Parents as partners

Parents play an equal role in realising the vision of the school by walking hand-in-hand in the early stage of learning.

Brain based learning

When the brain is engaged and excited, it releases a chemical called ‘dopamine’. When the dopamine levels are high in the brain it is likely to remember and recall what is learnt, making learning novel, exciting and rewarding.

Erik Erikson’s theory based on the ‘Eight Psychological Stages of Man.’

Vygotsky’s focus on social aspects of children’s cognitive development.

 

Maslow’s theory of ‘Hierarchy of Needs’

Neil Fleming’s – VARK [Visual, Auditory, Read, Kinaesthetic]

Jean Piaget’s theory on ‘Identifying Four Stages of Cognitive Development.’

 

Maria Montessori’s principles of using their senses and incorporating materials to facilitate learning.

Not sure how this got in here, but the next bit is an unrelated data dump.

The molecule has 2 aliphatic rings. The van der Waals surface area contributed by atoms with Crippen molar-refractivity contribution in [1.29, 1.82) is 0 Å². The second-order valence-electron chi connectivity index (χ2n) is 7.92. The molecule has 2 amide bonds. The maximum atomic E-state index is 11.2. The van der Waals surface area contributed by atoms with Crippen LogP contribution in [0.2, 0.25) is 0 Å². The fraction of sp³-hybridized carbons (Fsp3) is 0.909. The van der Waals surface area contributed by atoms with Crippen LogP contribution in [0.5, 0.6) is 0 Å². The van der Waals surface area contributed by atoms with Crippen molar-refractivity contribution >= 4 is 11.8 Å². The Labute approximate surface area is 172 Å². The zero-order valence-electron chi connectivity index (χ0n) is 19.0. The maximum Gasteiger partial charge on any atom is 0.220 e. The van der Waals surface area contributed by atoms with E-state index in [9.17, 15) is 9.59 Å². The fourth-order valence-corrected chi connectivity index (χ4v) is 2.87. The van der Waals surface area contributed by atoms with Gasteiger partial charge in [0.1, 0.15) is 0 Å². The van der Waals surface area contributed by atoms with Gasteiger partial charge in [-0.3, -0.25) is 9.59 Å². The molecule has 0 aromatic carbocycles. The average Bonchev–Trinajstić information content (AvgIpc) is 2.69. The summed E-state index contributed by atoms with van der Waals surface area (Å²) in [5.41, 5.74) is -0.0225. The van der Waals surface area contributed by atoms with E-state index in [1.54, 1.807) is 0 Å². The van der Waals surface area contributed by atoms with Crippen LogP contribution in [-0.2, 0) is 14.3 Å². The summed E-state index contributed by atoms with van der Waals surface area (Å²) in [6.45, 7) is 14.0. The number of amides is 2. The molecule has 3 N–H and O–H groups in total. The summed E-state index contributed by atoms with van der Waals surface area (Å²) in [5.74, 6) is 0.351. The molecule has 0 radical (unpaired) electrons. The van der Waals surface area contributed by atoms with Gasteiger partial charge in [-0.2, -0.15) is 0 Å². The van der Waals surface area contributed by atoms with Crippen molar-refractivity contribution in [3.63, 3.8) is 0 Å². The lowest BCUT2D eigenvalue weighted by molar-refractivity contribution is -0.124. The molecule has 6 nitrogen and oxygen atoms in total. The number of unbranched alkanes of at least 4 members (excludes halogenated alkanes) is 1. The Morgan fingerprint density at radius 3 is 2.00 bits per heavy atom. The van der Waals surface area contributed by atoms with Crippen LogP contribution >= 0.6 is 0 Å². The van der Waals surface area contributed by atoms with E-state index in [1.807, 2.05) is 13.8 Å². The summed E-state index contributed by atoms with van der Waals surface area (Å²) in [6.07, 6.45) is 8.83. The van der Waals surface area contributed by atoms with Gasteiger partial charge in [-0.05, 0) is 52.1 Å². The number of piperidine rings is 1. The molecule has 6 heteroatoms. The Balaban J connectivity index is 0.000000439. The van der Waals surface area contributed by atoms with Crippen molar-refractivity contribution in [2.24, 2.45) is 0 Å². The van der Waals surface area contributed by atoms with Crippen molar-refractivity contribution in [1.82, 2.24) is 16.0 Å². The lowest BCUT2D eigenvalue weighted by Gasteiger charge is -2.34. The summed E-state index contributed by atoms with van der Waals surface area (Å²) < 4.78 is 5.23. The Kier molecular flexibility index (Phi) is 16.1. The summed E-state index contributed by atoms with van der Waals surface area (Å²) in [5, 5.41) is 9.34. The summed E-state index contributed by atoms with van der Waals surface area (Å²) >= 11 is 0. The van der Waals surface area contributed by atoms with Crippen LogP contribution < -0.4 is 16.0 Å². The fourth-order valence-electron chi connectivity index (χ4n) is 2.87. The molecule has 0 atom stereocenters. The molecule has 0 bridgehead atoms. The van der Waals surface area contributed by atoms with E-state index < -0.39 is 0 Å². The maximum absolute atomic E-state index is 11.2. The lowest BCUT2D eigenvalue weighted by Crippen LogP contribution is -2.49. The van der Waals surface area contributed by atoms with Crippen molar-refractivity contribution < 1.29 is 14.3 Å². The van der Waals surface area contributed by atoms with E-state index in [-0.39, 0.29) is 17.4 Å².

Howard Gardener’s Multiple Intelligence Theory

Each child has a way of learning and engaging with the world unique to him/her, which is referred to as intelligence.

 

Integrated, Interdisciplinary and Theme-based learning make neural connections between the different in the brain leading to holistic development.

 

Role of teacher/facilitator

The teacher/facilitator plays a vital role of in our learning environments. Mentors are constantly trained and empowered to achieve an optimal balance between self – initiated learning and adult guided and supported learning.

Events & Activities

Culminating activities and special events showcase and extend children’s learning. These provide an opportunity for parental involvement and are a critical tool for creating ‘episodic memory’ – memory created through sights, sounds, smells, tastes, touch, location & emotions.

Field Trips

Children learn best through direct experiences as they connect their learning to the ‘real world’.

Field trips and guest lectures are linked across all concepts.